¶7 The record shows that the court gave the plaintiffs in error an exception to the ruling on the evidence, and that no exception was taken or saved to the remarks of the court in making such ruling. For that reason the remarks of the court are not presented for review by this court. The certificate of the trial judge to the case-made only certifies to one of the instructions as being the instruction given to the jury by the court. It is urged that this instruction was not a correct statement of the law. However, this instruction was not excepted to in the manner prescribed by the statute in order to bring it before this court for review. Section 5003, Rev. Laws 1910. It is further urged that the court erred in admitting and excluding certain evidence, which is set out in the abstract and brief. We have carefully examined these assignments, and are constrained to hold that no one of them arises to the dignity of prejudicial error. We therefore conclude that the judgment appealed from should be affirmed. It is further ordered that the opinion heretofore filed herein be withdrawn, and the foregoing be filed as the opinion of the court in this cause.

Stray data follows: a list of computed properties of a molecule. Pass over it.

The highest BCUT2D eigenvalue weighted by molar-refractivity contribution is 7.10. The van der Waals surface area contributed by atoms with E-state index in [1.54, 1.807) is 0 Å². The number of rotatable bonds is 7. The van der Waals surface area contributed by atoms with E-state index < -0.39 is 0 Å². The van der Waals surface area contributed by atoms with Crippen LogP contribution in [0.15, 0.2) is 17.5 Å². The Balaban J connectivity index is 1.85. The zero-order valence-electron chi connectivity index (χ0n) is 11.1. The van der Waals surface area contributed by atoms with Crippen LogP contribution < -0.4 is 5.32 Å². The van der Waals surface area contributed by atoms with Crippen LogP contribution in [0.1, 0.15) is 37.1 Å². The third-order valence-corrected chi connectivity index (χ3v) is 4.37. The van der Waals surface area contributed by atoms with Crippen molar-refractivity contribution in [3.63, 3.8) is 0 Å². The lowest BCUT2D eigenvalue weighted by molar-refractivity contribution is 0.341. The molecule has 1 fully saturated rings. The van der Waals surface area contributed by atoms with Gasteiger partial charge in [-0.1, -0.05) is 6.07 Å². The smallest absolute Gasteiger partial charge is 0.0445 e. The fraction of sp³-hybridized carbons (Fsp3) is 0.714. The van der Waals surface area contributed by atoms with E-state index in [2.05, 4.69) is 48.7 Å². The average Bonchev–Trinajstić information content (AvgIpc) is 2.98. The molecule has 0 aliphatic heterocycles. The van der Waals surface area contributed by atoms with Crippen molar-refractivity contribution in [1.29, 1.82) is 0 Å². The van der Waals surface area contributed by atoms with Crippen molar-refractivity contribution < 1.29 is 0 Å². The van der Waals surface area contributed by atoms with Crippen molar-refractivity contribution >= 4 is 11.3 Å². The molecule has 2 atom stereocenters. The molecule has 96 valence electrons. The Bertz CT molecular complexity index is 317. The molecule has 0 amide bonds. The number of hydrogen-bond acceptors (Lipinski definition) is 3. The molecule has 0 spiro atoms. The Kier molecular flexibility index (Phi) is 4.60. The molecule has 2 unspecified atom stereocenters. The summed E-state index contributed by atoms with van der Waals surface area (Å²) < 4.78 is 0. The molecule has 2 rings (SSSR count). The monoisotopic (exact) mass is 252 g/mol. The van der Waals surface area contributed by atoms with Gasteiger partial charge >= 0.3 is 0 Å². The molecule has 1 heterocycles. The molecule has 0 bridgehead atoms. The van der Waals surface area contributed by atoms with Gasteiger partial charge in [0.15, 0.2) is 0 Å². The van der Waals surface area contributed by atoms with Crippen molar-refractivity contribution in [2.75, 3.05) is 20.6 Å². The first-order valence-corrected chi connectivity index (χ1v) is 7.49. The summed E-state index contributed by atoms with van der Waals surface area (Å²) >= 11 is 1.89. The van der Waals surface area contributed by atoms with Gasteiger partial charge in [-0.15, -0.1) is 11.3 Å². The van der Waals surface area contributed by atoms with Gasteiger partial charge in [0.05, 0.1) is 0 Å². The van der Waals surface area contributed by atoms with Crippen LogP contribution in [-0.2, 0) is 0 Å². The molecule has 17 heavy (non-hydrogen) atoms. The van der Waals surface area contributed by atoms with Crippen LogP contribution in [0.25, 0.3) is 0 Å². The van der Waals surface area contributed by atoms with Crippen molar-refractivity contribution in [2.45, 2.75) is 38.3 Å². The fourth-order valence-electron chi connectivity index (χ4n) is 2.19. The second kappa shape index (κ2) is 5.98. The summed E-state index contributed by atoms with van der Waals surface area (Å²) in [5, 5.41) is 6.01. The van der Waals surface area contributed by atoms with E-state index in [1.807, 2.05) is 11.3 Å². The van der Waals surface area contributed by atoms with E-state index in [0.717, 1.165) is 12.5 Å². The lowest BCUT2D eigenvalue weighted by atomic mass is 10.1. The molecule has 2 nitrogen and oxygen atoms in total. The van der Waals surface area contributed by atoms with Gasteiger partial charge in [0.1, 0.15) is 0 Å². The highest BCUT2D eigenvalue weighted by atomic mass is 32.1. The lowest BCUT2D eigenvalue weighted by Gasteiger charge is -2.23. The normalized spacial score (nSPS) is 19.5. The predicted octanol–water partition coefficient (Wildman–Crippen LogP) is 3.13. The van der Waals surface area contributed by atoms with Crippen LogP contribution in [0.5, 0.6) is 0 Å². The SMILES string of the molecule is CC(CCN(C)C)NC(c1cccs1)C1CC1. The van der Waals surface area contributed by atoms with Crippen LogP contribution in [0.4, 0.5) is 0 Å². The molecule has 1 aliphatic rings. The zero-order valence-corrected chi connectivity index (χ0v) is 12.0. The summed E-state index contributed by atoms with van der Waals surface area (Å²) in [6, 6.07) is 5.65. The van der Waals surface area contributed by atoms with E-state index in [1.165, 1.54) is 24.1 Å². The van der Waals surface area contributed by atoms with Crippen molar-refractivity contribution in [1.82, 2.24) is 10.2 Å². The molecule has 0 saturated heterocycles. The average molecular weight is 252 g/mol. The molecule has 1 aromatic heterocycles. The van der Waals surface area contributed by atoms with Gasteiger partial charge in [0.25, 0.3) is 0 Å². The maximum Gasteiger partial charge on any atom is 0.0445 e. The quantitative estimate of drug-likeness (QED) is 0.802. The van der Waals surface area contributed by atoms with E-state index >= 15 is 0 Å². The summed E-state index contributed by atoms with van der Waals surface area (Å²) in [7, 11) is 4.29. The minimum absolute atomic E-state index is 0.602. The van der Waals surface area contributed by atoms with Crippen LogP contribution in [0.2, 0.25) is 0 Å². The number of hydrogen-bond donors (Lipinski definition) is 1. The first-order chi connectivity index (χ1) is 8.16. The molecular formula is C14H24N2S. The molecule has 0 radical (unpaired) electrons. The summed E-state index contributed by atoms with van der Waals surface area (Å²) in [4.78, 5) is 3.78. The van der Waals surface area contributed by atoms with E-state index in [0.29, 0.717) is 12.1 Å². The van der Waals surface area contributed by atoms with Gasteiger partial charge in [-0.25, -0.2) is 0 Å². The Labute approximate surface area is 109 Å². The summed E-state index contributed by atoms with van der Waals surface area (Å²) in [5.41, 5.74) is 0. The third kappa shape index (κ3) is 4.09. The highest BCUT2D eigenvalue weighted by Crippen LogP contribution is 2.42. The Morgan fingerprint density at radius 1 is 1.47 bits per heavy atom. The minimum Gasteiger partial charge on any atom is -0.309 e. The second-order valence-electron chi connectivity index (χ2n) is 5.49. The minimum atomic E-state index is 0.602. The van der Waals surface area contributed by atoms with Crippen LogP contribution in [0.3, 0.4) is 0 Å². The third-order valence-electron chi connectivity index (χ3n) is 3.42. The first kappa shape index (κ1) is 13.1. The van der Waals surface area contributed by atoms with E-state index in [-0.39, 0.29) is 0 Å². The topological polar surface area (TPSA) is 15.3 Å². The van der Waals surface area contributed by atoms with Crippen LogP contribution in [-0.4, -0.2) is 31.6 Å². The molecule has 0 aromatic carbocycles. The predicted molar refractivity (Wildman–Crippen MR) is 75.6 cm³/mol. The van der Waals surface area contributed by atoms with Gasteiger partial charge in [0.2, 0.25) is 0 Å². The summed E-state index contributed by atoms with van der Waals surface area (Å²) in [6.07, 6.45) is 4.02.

¶8 By the Court: It is so ordered.